The Census is a social justice issue, and we all need to mobilize NOW

[Image description: Three people sitting on a wooden bench in front of what looks like a photography exhibit that includes about 100 black and white photos of various faces, presented in a grid on the wall. Image obtained from]
Hi everyone. I started writing a humorous post, but then realized that I am not at all in a humorous mood. After reading the news the past few days, I’m starting to see the points of view of “preppers,” people who are building bunkers and stocking up supplies in case things go to $#*%hole. This is the bleakest I’ve felt on a Martin Luther King Jr. Day.

Not even looking at pictures of baby animals has helped.

However, as Dr. King once said, “If you can’t fly, then run; if you can’t run, then walk; if you can’t walk, then crawl. But whatever you do, you have to keep moving forward.” We nonprofits have to keep moving forward. People depend on us. We have work to do.

The 2020 Census is coming up. This is an incredibly important process that happens in the US every ten years. The results determine how much federal funding is allocated to each state, as well as how many seats in the US House of Representatives. And this time, more so than others, there is severe risk of vast communities being under-counted, for several reasons. Among them:

General fear and anxiety among immigrant and refugee communities: The xenophobic general philosophies and horrifying, cruel policies embraced by this current administration and its supporters have been as demoralizing as they are destructive. Many people—immigrants, refugees, Muslims—are rightly fearful of the government and will want to keep a low-profile.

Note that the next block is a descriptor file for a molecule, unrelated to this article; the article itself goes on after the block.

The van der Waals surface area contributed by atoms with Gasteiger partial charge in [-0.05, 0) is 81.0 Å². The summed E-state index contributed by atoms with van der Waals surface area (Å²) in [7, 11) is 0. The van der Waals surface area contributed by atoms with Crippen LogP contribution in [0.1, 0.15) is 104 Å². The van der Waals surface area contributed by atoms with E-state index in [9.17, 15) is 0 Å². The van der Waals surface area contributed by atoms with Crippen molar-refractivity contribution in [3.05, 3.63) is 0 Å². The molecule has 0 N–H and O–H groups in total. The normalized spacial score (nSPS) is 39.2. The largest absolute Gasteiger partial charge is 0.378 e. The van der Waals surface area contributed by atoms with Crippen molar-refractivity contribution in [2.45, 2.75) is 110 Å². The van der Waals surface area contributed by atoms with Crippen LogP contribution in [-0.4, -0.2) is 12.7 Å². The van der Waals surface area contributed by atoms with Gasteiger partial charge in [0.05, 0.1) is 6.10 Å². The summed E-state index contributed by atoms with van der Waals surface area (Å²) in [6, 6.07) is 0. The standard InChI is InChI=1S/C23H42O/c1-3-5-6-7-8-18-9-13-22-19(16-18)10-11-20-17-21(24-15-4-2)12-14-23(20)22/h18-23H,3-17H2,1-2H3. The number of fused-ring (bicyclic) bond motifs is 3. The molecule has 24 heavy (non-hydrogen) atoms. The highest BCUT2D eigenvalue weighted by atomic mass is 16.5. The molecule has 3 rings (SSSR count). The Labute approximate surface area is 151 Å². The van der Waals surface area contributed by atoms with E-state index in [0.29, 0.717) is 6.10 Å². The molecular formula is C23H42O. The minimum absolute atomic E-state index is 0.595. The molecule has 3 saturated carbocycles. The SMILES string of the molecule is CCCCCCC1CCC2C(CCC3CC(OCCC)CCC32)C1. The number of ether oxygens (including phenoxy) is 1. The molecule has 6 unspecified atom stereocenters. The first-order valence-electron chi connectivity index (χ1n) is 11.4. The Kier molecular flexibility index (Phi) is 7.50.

Potential new questions about citizenship will increase fear even further: The administration is pushing to include questions about US Citizenship, despite the fact that this information is already collected through other surveys. There is fear of what the government will do with this data. Think about DACA; people voluntarily disclosed information, and now it is being used to potentially deport them.

Cut in funding to Census will result in less education and outreach: According to this article, “The U.S. Census Bureau has faced a $200 million shortfall since 2012.” This means thousands of Census employees have to be cut, including outreach workers and those who may have the language and cultural skills to reach many communities.

Online process will make it harder for low-income people and non-English speakers: Due to the funding cuts, this will be the first Census that will be conducted mostly online, as opposed to paper surveys. This adds a layer of obstacles for people who may be poor and do not have computers at home, or who may not be proficient in English. Even though the surveys are translated into different languages, people still need English to navigate the technology required to even get to the surveys.

We who care about social justice need to get fired up. According to my colleague Perla Ni of Great Nonprofits/CommunityConnect Labs:

Most immigrants pay federal taxes, but if they aren’t counted in the Census, their communities don’t get much Federal funding. Each person NOT counted is about a loss of 11K federal funding to the State of Washington — primarily in Healthcare and education funding. Education funding gets distributed to local schools and nonprofits in the form of Early Childhood Education grants. [Loss of funding will vary by state to state, but it is substantial per person not counted].

Census data is used for voting rights, redistricting for State house & senate districts, city council districts, and local school board districts. As a result of the 2010 Census, redistricting created about 58 minority opportunity districts in Texas overall, up from 49 previously; and a new House seat was added to the primarily Latino Rio Grande valley. Also, Census data is frequently used by immigrant rights groups to litigate against intentional gerrymandering by race. For instance, using Census data, MALDEF sued Texas for trying to gerrymander El Paso seats to ensure that Latinos would constitute an ineffective minority of voters.